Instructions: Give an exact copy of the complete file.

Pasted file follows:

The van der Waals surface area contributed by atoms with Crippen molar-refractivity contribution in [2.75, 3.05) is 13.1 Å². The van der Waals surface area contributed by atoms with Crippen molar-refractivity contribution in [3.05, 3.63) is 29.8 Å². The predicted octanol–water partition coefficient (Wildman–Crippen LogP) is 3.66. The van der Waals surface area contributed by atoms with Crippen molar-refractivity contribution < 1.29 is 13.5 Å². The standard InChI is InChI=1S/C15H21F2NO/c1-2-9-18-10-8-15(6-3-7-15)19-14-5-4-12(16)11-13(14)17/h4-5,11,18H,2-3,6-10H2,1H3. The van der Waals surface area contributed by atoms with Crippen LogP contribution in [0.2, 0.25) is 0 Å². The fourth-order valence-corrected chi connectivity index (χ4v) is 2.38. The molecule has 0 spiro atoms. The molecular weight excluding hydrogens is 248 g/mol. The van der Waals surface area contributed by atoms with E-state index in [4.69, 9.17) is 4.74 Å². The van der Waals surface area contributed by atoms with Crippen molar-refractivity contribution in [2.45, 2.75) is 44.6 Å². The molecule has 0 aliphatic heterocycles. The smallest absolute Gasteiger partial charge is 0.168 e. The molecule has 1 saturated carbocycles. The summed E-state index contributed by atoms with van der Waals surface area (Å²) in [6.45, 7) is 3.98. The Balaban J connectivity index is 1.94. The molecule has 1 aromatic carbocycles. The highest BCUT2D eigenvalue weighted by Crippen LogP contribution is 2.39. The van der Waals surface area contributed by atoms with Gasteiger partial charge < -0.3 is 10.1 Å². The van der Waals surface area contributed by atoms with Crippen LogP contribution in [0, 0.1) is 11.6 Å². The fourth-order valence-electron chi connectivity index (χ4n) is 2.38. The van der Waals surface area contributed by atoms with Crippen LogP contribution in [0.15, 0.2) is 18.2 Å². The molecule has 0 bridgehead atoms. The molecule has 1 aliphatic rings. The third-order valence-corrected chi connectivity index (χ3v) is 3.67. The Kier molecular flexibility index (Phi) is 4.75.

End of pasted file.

The van der Waals surface area contributed by atoms with Crippen molar-refractivity contribution in [2.75, 3.05) is 13.1 Å². The van der Waals surface area contributed by atoms with Crippen molar-refractivity contribution in [3.05, 3.63) is 29.8 Å². The predicted octanol–water partition coefficient (Wildman–Crippen LogP) is 3.66. The van der Waals surface area contributed by atoms with Crippen molar-refractivity contribution < 1.29 is 13.5 Å². The standard InChI is InChI=1S/C15H21F2NO/c1-2-9-18-10-8-15(6-3-7-15)19-14-5-4-12(16)11-13(14)17/h4-5,11,18H,2-3,6-10H2,1H3. The van der Waals surface area contributed by atoms with Crippen LogP contribution in [0.2, 0.25) is 0 Å². The fourth-order valence-corrected chi connectivity index (χ4v) is 2.38. The molecule has 0 spiro atoms. The molecular weight excluding hydrogens is 248 g/mol. The van der Waals surface area contributed by atoms with E-state index in [4.69, 9.17) is 4.74 Å². The van der Waals surface area contributed by atoms with Crippen molar-refractivity contribution in [2.45, 2.75) is 44.6 Å². The molecule has 0 aliphatic heterocycles. The smallest absolute Gasteiger partial charge is 0.168 e. The molecule has 1 saturated carbocycles. The summed E-state index contributed by atoms with van der Waals surface area (Å²) in [6.45, 7) is 3.98. The Balaban J connectivity index is 1.94. The molecule has 1 aromatic carbocycles. The highest BCUT2D eigenvalue weighted by Crippen LogP contribution is 2.39. The van der Waals surface area contributed by atoms with Gasteiger partial charge < -0.3 is 10.1 Å². The van der Waals surface area contributed by atoms with Crippen LogP contribution in [0, 0.1) is 11.6 Å². The fourth-order valence-electron chi connectivity index (χ4n) is 2.38. The van der Waals surface area contributed by atoms with Crippen LogP contribution in [0.15, 0.2) is 18.2 Å². The molecule has 0 bridgehead atoms. The molecule has 1 aliphatic rings. The third-order valence-corrected chi connectivity index (χ3v) is 3.67. The Kier molecular flexibility index (Phi) is 4.75.